Kiss Florida Goodbye?

by Karl Grossman

Karl Grossman is the author of The Wrong Stuff

This article originally appeared in THE NEW YORK TIMES, TUESDAY, OCTOBER 17, 1989

Reprinted by permission of the author

Old Westbury, N.Y.

The countdown to potentially unparalleled disaster has begun. This afternoon the National Aeronautics and Space Administration plans to launch the space shuttle Atlantis, with its space probe containing 49.25 pounds of lethal plutonium. From the moment the button at the Kennedy Space Center is pushed to the two high-speed, low-level "flybys" of Earth by the probe in 1980 and 1992, great danger is at hand.

NASA is pushing ahead with the Galileo mission despite strong opposition from citizens' groups and its own revised estimate of a major shuttle accidentÄfrom 1 in 100,000 before the Challenger disaster to 1 in 78.

If an accident occurs on the launch pad or in a Challenger-like explosion in the lower atmosphere, a "catastrophic incident" will result, says Michio Kaku, professor of nuclear physics at the City University of New York. The radioactive plutonium would float in a plume, and where it falls, he sags, tens of thousands of people could die.

The risk is high because less than a millionth of a gram of plutonium is a fatal dose and, Dr. Kaku notes, "a single pound, if it were pulverized and spread throughout the planet, could indeed kill everyone on Earth."

If the plutonium were "dispersed in fine pieces over Florida," says John Gofman, former associate director of the Lawrence Livermore National Laboratory, "kiss Florida goodbye."

Furthermore, the threat won't end when the probe is launched from the shuttle in orbit, because the probe won't go directly to Jupiter. It will first go to Venus, then be sent hurting back to Earth, then back to space and back to Earth again, using gravitational pull to increase velocity. On the second Earth flyby, the probe will be only 185 miles overhead and moving at more than 30,000 miles per hourÄthe fastest manmade obect ever to buzz the Earth.

If, on a flyby, the probe should plummet to Earth, disintegrating as it hits the atmosphere, there could be a widespread dispersal of plutonium.

If all 49.25 pounds of plutonium were released, according to Dr. Gofman, it would result in "more than the combined plutonium radioactivity returned to Earth in the fallout from all the nuclear-weapons testing of the United States, the Soviet Union and the United Kingdom."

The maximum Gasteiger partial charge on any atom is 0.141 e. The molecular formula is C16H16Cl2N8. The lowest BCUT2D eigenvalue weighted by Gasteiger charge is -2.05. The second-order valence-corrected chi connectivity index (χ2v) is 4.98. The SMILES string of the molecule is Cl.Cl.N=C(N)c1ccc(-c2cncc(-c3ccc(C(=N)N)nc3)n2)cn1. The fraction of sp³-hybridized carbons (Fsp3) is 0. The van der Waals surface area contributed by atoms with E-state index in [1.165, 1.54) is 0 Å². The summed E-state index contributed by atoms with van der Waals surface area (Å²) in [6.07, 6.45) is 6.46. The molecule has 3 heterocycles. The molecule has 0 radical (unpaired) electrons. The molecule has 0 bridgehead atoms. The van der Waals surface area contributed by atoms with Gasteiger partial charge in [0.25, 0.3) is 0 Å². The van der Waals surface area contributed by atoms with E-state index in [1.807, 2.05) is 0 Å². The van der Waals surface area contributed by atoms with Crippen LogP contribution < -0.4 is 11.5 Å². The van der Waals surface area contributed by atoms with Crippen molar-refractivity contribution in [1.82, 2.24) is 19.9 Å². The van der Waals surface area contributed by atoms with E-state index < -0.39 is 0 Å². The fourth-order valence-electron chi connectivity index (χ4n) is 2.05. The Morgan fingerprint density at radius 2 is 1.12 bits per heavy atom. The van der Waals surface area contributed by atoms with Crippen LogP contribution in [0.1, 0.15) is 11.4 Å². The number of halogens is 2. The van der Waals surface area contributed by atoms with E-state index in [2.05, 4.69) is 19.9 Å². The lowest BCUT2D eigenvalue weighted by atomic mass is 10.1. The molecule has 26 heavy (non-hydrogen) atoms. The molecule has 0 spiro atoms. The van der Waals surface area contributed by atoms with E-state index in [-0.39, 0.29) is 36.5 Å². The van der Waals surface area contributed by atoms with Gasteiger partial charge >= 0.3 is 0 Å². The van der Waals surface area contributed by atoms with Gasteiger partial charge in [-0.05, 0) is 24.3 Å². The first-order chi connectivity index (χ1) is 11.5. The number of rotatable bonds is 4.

Those involved in the mission concede the threat will go on for years. A safety analysis done by General Electric, the manufacturer of Galileo's plutonium hardware, states that only after the 1992 flyby and "escape of the spacecraft from the Earth's gravitation pull" will the plutonium "no longer present a potential risk to the Earth's population."

NASA's record with nuclear power sources is poor. In 22 launches involving such devices, three ended in failure, including a satellite that crashed back into the atmosphere in 1964. The plutonium it released contributed to global lung cancer rates, says Dr. Gofman, who has studied the incident for more than 20 years.

Why is this gigantic risk being taken when knowledgeable opponents argue that other potential sources of power for the probe, such as solar energy and long-lived fuel cells, might be used?

Use of nuclear power in space provides a market for G. E., which for years has been hard-pressed to sell its nuclear power plants. It also fits the nuclear-power agendas of the Department of Energy and national nuclear labs, which have been given the responsibility to provide power systems for NASA's probes.

The Jet Propulsion Laboratory, a prime NASA contractor, supports the Galileo mission because it will contribute "significantly to our defence capability particulary in the areas of communication, navigation and radiation tolerance."

Thus, Galileo and next year's Ulysses plutonium-powered probe to the sun (which would have been Callenger's next mission) will pave the way for launches of substantial amounts of military nuclear devices into space in the 1990's. They include the G.E.-built SP-100 space reactor to provide power for the lasers and weapons platforms of the Strategic Defense Initiative.

In 1986, warnings of disaster ahead were ignored and the lives of seven brave people aboard the Challenger were snuffed Out. Now the lives of far, far more people are threatened.

by Karl Grossman

Karl Grossman is professor of journalism at the State University of New York at Old Westbury.

Reprinted online by permission of the author.

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Last modified September 6th, 1997.
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